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Allies in Community: Legacy, Future, Belonging

​A sense of belonging is not just a desirable element in one's life, it's a basic need for a happy and fulfilled life. It's no wonder Coppell's small-town feel is one of the main reasons residents say they decided to call the city home. With steady growth and changing demographics since the 1970s, Coppell has managed to maintain a close knit and engaged community. As the population continues to evolve and diversify, the City has taken an innovative approach to carry on and strengthen the bonds of the community by celebrating differences, making connections and finding common ground through the Allies in Community initiative.

Active residents from all backgrounds, cultures, and walks of life were chosen to form the program's first cohort. This group has been tasked with sharing Coppell's legacy of volunteerism and civil engagement and planning for its future to continue to foster that sense of belonging in a changing community. Each person in the cohort brings unique insights and experiences to help carry out this monumental vision.

One such member, Mohamed Elmougy, and his family were attracted to Coppell because of the location and schools and moved to the city in 1993. However, the Egyptian-born Muslim father of three noticed several holidays were left off the school calendar and went to the district to ask them to recognize more, including Ramadan. Elmougy's mission was to raise awareness and ensure children of diverse backgrounds weren't forgotten. He knew it was important for him to stay involved and continue spreading diversity awareness in his new community.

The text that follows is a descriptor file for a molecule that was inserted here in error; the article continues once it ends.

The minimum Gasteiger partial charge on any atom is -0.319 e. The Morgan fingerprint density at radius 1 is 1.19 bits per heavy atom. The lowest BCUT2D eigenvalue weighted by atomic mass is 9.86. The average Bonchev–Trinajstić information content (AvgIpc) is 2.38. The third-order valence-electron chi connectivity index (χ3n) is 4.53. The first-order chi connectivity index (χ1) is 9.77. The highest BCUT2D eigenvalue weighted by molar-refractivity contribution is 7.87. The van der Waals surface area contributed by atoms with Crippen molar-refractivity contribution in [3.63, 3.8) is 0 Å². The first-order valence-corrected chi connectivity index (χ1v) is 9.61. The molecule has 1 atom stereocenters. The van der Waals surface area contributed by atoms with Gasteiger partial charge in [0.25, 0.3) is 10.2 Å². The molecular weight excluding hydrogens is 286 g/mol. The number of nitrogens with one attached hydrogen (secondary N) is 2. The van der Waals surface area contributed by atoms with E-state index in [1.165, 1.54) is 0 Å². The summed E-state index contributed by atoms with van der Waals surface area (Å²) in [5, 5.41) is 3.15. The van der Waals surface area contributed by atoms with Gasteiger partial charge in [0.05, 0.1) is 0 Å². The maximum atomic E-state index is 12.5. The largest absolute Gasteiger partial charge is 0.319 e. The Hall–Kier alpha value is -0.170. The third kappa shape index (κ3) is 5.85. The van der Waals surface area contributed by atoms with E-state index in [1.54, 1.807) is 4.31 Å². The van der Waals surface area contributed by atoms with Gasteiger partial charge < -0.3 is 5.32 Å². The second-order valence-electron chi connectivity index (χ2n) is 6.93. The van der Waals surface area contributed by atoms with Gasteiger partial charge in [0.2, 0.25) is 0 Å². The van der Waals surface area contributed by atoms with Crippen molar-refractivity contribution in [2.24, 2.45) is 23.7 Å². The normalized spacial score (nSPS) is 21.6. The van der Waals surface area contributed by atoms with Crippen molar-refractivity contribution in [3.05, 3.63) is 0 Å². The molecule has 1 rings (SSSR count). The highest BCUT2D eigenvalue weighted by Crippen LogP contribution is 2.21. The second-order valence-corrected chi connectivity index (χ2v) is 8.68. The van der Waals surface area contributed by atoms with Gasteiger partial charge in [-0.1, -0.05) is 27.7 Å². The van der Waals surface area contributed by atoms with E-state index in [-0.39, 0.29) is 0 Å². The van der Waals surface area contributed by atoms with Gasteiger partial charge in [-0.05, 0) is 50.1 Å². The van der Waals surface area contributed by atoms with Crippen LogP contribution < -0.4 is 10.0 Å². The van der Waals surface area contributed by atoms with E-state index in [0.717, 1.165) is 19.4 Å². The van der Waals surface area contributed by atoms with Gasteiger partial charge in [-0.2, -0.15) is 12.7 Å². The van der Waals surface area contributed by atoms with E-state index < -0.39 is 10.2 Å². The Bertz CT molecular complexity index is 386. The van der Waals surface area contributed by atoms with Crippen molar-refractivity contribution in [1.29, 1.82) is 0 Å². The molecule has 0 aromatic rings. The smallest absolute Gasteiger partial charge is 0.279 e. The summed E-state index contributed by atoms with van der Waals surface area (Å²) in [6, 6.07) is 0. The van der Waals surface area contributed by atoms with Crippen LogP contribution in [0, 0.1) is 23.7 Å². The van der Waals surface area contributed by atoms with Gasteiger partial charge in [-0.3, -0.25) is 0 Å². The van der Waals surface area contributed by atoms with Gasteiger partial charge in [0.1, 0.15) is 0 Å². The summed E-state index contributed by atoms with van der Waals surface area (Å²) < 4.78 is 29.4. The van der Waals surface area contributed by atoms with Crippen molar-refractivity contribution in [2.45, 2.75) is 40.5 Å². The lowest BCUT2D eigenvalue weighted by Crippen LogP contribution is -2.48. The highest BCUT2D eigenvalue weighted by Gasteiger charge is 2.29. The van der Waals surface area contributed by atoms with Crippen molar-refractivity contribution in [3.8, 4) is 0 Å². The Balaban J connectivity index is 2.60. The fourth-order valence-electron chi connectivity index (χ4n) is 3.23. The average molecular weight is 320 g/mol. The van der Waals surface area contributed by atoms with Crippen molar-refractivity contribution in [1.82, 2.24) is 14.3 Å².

"Demographics are definitely shifting, which is good because it enriches the residents of the city," he said. "It is my duty as a resident of Coppell to help facilitate that shift in demographics."

Elmougy's experience is one of many that helps Allies in Community anticipate these shifts and meet them head on. Armed with their varied backgrounds cohort members focus on a specific module each month meant to open eyes and minds. Then, they are divided into teams to complete a hands-on project to expand the lesson. Teams then report back to the entire cohort at the next meeting.

For the first project, Allies teams showcased activities in booths at Coppell's 2nd Annual Kaleidoscope festival, a celebration of arts and cultures, in October 2018. One notable booth featured a world map where visitors were invited to place a push pin on their birthplace and share their story of what brought them to Coppell. As a topic of both the initiative and the festival, the activity proved to be interesting, influential, and an excellent way to boost the Allies program.